Before making the decision, your midwife or doctor will discuss your situation with you, taking various factors into consideration, such as:

  • How far along you are in your pregnancy

  • Whether giving birth might be safer for your foetus (for example, if you have an infection)

  • What newborn care facilities are available where you are – in some cases you might need to be moved to a different hospital

  • Your wishes.

In Summary

If it’s judged to be the safest option for you and your foetus, you may be offered medicine to slow down or stop premature labour after it’s started. Depending how far along you are in your pregnancy, you may also be offered medicine to help prepare your foetus’s lungs and/or brain for life outside the uterus.

Signs of Preterm Labour

Call your midwife or the maternity unit where you plan to give birth straight away if you’re less than 37 weeks pregnant and think you might be experiencing signs of premature labour.

It’s important to determine as soon as possible whether labour really has started so that measures to ensure the safest possible birth – or delay delivery if this is the best course of action – are as effective as they can be.

Early signs of labour can include:

  • Regular contractions or tightening around your bump

  • Cramping or period-like pain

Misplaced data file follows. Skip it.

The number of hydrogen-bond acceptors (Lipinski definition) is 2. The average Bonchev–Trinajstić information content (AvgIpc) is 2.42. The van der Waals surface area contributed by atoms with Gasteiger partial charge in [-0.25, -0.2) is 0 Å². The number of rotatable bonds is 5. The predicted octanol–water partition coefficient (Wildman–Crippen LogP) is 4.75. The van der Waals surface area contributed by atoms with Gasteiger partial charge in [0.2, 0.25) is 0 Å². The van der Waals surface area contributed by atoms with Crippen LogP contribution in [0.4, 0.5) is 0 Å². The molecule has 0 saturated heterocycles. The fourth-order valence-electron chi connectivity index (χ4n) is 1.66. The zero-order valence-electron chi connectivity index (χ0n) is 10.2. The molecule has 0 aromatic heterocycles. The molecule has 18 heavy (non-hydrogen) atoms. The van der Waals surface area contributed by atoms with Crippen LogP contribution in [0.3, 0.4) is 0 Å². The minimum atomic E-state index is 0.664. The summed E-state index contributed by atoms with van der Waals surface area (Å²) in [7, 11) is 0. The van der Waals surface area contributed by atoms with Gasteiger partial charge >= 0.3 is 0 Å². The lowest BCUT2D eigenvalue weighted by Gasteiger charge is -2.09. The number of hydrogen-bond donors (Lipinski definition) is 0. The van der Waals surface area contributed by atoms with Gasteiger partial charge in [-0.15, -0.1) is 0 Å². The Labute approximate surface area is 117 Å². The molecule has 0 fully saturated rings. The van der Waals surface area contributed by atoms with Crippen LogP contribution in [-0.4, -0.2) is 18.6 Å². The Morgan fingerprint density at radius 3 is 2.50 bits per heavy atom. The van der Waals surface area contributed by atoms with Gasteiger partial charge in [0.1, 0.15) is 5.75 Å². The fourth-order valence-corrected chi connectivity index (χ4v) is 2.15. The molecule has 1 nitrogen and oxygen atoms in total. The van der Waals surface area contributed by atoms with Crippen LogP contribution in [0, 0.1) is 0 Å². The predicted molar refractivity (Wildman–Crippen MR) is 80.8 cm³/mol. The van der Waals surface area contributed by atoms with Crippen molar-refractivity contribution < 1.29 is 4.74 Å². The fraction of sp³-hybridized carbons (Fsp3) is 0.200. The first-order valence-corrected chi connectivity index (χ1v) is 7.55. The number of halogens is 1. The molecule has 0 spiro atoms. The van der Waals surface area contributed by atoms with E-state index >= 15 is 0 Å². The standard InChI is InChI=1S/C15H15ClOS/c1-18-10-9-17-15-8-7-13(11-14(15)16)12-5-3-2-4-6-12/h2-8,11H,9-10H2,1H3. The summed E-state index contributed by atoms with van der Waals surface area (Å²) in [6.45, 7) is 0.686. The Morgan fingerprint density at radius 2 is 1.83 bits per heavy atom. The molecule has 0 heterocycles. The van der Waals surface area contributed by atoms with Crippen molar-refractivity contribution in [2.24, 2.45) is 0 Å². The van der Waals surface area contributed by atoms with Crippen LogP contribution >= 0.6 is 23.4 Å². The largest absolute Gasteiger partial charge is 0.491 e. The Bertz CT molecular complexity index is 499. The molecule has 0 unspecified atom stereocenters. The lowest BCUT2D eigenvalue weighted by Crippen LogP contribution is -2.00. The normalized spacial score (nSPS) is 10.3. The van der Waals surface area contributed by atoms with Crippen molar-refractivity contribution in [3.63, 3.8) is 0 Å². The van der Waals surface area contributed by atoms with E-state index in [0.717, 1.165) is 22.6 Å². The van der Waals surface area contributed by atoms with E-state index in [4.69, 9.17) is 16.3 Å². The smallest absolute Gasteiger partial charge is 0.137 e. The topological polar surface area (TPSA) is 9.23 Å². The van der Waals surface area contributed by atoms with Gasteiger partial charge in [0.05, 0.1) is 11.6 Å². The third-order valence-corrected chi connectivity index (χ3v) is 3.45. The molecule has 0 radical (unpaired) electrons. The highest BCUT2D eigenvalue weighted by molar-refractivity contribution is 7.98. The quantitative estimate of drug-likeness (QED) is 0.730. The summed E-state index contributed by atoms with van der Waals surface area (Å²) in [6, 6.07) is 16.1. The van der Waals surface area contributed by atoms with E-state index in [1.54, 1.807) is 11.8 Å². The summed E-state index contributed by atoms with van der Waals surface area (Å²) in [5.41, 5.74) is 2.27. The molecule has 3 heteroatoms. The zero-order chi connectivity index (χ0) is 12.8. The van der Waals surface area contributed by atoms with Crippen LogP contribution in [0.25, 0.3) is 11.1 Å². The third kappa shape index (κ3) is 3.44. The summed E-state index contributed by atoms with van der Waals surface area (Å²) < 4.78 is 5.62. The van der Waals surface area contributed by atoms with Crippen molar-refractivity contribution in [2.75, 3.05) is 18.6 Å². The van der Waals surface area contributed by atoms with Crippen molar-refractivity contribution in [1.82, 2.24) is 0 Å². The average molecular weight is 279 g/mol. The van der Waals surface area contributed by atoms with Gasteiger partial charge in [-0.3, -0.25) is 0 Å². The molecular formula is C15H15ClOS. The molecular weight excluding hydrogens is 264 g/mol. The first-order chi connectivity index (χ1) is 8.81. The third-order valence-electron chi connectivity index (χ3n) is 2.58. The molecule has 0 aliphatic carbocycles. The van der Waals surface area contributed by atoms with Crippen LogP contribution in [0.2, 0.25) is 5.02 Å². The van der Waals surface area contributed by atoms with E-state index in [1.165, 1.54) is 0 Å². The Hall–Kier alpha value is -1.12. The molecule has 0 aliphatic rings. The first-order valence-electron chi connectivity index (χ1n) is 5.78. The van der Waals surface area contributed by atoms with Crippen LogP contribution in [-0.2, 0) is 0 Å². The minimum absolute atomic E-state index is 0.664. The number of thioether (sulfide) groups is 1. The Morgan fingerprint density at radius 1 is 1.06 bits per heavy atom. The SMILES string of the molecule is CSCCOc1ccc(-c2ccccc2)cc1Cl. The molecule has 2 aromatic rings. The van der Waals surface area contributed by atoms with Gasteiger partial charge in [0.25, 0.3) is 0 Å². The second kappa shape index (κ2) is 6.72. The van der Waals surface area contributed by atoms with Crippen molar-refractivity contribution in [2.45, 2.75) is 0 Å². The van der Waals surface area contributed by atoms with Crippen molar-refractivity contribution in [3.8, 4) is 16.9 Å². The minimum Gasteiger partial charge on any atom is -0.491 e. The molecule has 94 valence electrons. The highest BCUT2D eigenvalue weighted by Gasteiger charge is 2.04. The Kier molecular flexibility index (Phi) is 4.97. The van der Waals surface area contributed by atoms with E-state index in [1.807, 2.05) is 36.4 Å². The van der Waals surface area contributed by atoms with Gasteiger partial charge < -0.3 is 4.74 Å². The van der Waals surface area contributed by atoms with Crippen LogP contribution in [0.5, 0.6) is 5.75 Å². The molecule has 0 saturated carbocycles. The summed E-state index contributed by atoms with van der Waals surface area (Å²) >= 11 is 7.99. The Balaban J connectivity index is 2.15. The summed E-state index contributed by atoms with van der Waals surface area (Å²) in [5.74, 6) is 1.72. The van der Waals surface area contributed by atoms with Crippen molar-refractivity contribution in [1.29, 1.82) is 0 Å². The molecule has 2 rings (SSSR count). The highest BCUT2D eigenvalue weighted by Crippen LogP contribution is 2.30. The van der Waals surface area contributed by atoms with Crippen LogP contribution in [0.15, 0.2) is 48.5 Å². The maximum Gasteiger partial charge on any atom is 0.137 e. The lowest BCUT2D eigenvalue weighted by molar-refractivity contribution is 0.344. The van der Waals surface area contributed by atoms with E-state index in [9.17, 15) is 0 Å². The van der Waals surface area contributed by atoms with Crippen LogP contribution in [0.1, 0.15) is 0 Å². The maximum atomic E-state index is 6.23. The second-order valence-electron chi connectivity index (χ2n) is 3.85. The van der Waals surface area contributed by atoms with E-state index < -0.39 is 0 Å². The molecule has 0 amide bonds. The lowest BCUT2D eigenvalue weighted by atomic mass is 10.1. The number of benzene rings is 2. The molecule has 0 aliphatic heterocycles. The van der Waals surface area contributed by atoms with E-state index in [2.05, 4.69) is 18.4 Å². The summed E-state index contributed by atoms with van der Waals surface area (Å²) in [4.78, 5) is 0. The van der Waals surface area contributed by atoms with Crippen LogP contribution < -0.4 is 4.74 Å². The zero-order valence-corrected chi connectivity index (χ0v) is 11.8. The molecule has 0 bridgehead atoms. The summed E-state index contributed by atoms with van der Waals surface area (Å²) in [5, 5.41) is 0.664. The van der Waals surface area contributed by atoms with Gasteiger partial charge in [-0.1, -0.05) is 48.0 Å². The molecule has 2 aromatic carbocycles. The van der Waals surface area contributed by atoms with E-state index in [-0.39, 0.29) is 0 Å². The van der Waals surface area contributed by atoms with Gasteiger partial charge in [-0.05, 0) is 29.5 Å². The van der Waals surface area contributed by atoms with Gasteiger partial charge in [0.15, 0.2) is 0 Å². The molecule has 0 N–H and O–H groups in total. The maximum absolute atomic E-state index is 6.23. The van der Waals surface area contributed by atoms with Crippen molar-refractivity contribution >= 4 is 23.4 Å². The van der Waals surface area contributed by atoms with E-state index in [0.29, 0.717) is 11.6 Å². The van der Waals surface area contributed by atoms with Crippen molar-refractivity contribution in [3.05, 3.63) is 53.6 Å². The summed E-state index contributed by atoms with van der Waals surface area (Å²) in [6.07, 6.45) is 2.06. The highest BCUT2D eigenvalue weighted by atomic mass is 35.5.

• Fluid trickling or gushing from your vagina

  • An unusual backache.

Keep in mind, not all feelings of contractions indicate that labour has begun. You may be experiencing Braxton Hicks practice contractions. If you’re unsure about what you’re experiencing, call your midwife or doctor right away.

In Summary

Call your midwife or maternity unit immediately if you notice any possible signs of premature labour, such as regular contractions, cramping or period-like pains, fluid trickling or flowing from your vagina or an unusual backache.

What Happens at the Hospital After Your Preemie Is Born?

What happens after your preemie is born, depends on his or her needs. Babies that are very or extremely premature need more specialised care than those who are moderate to late premature.

There are three levels of neonatal care – as well as a transitional stage – for babies who are born prematurely or with other medical issues:

  • Transitional Care. This is for when your premature baby needs to stay in hospital but is strong and well enough for you to be his or her main carer with support from hospital staff. It’s a good way of learning to care for your preemie with trained staff close at hand to offer help when you need it. Your baby might go straight to transitional care after being born or could be moved to transitional care shortly before it’s time to go home after receiving more specialist care.

  • Level 1 – Special Care Baby Unit (SCBU). This kind of neonatal unit is for babies who have relatively straightforward needs but still need more specialist care, for example, monitoring of their breathing or heart rate, light therapy for jaundice or additional oxygen.

  • Level 2 – Local Neonatal Unit (LNU). Babies in a level 2 SCBU need closer medical and nursing attention, including short periods of intensive care, help with apnoea (when breathing stops for short periods) or drip-feeding.

  • Level 3 – Neonatal Intensive Care Unit (NICU). This is the highest level of support for babies who need breathing support with a ventilator, have serious respiratory problems or who need or are recovering from surgery.